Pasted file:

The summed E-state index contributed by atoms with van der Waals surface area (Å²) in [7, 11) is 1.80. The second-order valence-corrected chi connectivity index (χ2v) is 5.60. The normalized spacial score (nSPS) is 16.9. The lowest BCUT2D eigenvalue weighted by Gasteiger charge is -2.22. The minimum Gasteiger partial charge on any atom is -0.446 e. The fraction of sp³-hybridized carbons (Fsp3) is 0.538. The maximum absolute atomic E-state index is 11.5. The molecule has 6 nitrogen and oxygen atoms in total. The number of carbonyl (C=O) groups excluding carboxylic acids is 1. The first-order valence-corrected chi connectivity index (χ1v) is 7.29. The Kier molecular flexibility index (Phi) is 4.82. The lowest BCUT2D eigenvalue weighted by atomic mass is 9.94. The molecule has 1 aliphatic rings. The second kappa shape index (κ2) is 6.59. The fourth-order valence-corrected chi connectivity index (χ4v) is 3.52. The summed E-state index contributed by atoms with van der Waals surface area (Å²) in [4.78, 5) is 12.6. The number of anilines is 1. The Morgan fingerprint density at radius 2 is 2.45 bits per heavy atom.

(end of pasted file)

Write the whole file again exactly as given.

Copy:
The summed E-state index contributed by atoms with van der Waals surface area (Å²) in [7, 11) is 1.80. The second-order valence-corrected chi connectivity index (χ2v) is 5.60. The normalized spacial score (nSPS) is 16.9. The lowest BCUT2D eigenvalue weighted by Gasteiger charge is -2.22. The minimum Gasteiger partial charge on any atom is -0.446 e. The fraction of sp³-hybridized carbons (Fsp3) is 0.538. The maximum absolute atomic E-state index is 11.5. The molecule has 6 nitrogen and oxygen atoms in total. The number of carbonyl (C=O) groups excluding carboxylic acids is 1. The first-order valence-corrected chi connectivity index (χ1v) is 7.29. The Kier molecular flexibility index (Phi) is 4.82. The lowest BCUT2D eigenvalue weighted by atomic mass is 9.94. The molecule has 1 aliphatic rings. The second kappa shape index (κ2) is 6.59. The fourth-order valence-corrected chi connectivity index (χ4v) is 3.52. The summed E-state index contributed by atoms with van der Waals surface area (Å²) in [4.78, 5) is 12.6. The number of anilines is 1. The Morgan fingerprint density at radius 2 is 2.45 bits per heavy atom.